Since 2008, the number of deaths caused by air pollution have been reduced by thousands in the United States as a result of decreasing vehicle emissions, according to a new study led by Harvard T.H. Chan School of Public Health. The improvements are the result of federal air pollution regulations and technological innovations by car manufacturers.
However, although emissions caused by large trucks have been significantly reduced, passenger light-duty vehicles such as pickup trucks or SUVs continue to contribute to air pollution in metropolitan areas.
“Recent reductions in vehicle emissions have yielded major health benefits, even though only small progress has been made on reducing their climate impact,” said study first author Ernani Choma, a research fellow in Harvard T.H. Chan School’s Department of Environmental Health. “Our results indicate that to achieve further public health and climate gains, even more stringent policies will be required.”
By using recent national emissions data, Choma and his colleagues modeled four scenarios for emissions in 2017: the actual emissions and three alternative scenarios in which the level of emissions was the same as in 2014, 2011, and 2008.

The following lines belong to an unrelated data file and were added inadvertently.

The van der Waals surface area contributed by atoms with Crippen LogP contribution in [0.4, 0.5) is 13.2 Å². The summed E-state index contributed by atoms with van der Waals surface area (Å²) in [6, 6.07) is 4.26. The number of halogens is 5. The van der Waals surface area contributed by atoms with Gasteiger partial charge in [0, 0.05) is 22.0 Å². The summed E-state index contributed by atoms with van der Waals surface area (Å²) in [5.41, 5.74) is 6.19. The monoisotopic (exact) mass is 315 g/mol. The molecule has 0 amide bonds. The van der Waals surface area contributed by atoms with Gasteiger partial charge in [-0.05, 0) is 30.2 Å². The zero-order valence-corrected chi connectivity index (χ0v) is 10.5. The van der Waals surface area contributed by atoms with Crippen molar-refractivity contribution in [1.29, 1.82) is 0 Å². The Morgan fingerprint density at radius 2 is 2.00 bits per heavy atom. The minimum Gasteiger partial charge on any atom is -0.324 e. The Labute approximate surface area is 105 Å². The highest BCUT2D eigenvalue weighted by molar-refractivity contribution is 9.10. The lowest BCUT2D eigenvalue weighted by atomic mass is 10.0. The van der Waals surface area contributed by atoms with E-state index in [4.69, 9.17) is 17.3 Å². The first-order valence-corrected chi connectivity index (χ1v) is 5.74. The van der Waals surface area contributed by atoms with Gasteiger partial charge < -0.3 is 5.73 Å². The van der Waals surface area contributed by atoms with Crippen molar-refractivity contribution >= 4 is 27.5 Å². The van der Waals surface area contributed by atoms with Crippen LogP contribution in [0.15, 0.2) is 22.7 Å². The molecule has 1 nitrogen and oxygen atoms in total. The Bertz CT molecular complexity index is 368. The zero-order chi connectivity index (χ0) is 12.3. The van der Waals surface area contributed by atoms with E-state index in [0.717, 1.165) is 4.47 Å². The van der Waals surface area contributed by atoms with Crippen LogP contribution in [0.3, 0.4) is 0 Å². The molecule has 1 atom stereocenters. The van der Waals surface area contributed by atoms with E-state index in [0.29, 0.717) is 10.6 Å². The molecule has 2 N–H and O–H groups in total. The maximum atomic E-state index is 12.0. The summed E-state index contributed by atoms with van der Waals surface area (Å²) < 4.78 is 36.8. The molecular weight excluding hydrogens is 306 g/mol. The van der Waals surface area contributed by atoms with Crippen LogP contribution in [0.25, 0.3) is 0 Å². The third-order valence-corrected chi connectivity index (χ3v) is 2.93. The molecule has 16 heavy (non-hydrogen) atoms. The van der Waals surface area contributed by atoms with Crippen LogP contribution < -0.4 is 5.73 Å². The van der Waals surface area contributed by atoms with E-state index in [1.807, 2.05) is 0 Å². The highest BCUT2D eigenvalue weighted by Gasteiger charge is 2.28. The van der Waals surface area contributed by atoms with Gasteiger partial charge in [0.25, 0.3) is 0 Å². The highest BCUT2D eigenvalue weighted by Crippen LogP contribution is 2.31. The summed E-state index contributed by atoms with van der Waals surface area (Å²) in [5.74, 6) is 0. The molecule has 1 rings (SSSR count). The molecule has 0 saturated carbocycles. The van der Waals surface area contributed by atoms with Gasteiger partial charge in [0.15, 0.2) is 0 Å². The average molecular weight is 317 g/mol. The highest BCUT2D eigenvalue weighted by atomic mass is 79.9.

The researchers found that deaths attributable to air pollution associated with vehicle emissions dropped from 27,700 in 2008 to 19,800 in 2017. If vehicles were still emitting at 2008 levels, they would have caused 48,200 deaths in 2017 (a 74 percent increase from 2008 to 2017).
Although there was a significant progress in reducing emissions from heavy-duty trucks, less progress was done with passenger light-duty vehicles such as cars, SUVs, or pickup trucks. According to the scientists, emissions from these vehicles caused two-thirds of public health burden from transportation-related air pollution in 2017.
“If the trends of increased population density with an aging population, and a shift to larger passenger vehicles continue, emissions, especially in urban areas, will continue to become more harmful and it will be harder to achieve further public health gains by small incremental improvements in new vehicles,” said study senior author John Spengler, a professor of Environmental Health and Human Habitation at Harvard.
“Our study findings strengthen the case for policies at the municipal level that encourage electric vehicles while discouraging conventional gasoline vehicles and for making our cities more accessible for non-motorized transportation such as biking or walking.”
The study is published in the journal Proceedings of the National Academy of Sciences.